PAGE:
Ghost Cult once again brings you another “End Of Year” list, full of memories, and other shenanigans from our favorite bands, partners, music industry peers, and other folks we respect across the world. Today we have Simon Glacken of I Like Press, one of the top publicists in the UK. If you happen to not know his name, you certainly know the bands he reps due to his tireless work such as Anathema, Paradise Lost, Katatonia, Darkthrone, 65daysofstatic, Bloodbath, Black Moth, The Pineapple Thief, My Dying Bride, TesseracT, Mammoth Weed Wizard Bastard, SikTh, Mos Generator, Crippled Black Phoenix, and Cradle Of Filth to name just a few. We thank Simon for his thoughtful and detailed list of his Top Ten Albums of 2016. Continue reading
Former …And You Will Know Us By The Trail Of Dead member Jason Reece is well known for being an Indie Rock enfant-terrible, destroying equipment and playing squalling discordant alt rock á la Sonic Youth. Yet with Midnight Masses, Reece has looked to produce more gentle, soulful material which still beats with the same black heart of his main act.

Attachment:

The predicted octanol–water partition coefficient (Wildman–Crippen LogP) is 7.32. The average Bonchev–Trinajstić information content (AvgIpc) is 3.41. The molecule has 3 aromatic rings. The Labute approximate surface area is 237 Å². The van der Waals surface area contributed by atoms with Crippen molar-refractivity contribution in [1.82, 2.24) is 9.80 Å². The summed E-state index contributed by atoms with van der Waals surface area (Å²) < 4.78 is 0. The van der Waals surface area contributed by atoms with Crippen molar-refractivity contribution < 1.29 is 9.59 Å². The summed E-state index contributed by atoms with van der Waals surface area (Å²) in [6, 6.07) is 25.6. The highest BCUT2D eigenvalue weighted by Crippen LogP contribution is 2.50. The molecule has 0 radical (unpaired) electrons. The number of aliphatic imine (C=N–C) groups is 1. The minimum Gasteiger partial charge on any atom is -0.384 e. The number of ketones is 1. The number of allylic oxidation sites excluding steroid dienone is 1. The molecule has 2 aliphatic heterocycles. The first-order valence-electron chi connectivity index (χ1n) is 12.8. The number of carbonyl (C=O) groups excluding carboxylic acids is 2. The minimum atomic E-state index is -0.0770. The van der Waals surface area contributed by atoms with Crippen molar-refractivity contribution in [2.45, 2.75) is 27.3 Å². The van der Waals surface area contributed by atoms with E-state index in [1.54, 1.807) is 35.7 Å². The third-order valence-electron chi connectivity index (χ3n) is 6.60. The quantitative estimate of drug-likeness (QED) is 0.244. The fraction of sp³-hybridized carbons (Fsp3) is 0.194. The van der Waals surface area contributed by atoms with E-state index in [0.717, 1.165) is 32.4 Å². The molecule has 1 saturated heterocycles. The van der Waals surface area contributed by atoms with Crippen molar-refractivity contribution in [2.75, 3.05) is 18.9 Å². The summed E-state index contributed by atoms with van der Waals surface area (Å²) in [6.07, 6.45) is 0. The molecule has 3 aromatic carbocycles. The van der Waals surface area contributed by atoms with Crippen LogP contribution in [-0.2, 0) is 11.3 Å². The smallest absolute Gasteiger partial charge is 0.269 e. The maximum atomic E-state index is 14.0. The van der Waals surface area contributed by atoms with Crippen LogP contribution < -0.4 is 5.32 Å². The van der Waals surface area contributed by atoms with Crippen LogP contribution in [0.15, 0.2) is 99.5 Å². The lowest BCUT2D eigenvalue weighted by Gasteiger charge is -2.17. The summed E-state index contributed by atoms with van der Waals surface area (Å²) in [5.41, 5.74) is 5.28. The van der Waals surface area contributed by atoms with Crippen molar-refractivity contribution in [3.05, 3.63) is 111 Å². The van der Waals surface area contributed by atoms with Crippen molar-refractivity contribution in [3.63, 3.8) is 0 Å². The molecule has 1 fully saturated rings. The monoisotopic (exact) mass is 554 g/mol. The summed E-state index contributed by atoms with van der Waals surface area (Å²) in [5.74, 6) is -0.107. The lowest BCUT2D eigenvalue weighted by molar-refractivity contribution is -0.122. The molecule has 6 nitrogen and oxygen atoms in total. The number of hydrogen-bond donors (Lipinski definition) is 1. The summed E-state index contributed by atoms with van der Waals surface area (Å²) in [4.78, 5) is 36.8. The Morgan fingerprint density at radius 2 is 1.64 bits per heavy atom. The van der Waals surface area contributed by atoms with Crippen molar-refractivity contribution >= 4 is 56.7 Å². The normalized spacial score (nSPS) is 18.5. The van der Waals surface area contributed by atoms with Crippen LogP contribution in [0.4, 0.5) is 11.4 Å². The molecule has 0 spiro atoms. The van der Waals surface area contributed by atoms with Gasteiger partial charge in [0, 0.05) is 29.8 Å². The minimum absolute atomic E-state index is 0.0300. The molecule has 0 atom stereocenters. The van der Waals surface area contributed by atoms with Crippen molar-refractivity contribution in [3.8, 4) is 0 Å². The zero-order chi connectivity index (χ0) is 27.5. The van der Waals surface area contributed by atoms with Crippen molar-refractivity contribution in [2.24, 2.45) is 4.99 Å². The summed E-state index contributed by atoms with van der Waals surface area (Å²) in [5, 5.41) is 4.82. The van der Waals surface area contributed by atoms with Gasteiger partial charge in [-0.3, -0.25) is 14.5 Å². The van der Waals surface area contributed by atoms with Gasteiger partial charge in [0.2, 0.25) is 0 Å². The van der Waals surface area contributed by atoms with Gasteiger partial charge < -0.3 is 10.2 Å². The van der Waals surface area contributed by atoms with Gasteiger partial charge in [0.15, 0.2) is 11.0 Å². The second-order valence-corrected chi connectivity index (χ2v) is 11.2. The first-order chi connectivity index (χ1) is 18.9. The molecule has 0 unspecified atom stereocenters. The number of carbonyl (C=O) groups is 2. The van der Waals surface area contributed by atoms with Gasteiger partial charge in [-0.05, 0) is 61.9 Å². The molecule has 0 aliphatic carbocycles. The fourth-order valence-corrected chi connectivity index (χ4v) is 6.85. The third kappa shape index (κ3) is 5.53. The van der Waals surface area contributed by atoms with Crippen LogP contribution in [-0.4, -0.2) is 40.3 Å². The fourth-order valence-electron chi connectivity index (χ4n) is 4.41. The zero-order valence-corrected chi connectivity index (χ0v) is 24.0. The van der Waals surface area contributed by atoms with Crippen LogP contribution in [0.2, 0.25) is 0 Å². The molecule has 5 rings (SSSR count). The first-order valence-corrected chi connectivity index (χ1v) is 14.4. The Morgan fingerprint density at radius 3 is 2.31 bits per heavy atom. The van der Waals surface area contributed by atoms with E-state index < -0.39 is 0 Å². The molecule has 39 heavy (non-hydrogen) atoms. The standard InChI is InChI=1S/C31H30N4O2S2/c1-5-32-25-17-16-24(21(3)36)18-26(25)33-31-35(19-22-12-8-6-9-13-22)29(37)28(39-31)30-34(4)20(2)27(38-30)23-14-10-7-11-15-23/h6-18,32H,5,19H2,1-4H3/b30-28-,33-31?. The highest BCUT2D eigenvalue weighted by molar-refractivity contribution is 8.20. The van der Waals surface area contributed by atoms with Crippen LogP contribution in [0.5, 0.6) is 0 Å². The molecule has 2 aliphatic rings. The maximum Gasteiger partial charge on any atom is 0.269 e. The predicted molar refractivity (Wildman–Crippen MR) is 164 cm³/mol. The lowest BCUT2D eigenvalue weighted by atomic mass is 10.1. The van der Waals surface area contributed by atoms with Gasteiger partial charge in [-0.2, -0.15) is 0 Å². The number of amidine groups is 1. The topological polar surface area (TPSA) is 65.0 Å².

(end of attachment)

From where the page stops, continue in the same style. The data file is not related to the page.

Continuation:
Manifesting in 2008, Midnight Masses have been labelled with many genres such as ‘Gothic Americana’ and ‘Grunge Gospel Folk Rock’. Truly there is no easy way to encapsulate this band into a catchy genre sound bite, and they are all the better for it. Singer Autry Fulbright’s take on his band’s multifaceted sound is “The sound of a city… In the middle of a desert” whatever that means.
Amassing over 14 members, Midnight Masses weave hazy psychedelic landscapes with some 1960’s atmospherics, Gospel vocal passages and Krautrock textures. Think Josh Homme, Neu! and Unkle jamming under an isolated desert sky and you’ll be close. As experimental as this all sounds, there are some very catchy tunes on Departures (Superball/Century Media),‘All Goes Black’ has a beautifully catchy chorus despite the melancholy overtones that permeate its every nuance. Since Fulbright wrote their debut to cope with the loss of his father, several other members of the group also experienced the loss of loved ones which accounts for the largely solemn feel.
Introspective and indulgent, painting with a myriad of styles Departures occasionally loses its way. When following the path of gothic alt rock on ‘Am I A Nomad’ or the surprisingly upbeat ‘Clap Your Hands’ provide a much levity from navel gazing to produce moments of true beauty. Undeniably talented, the overall impact is blighted by a lack of cohesion, leaving the mind able to wonder aimlessly when it should be focussed on the journey ahead.
Grief and loss have made some truly extraordinary records, yet the lack of clear direction towards either big city lights of earthy rural darkness leaves us somewhere in no man’s land.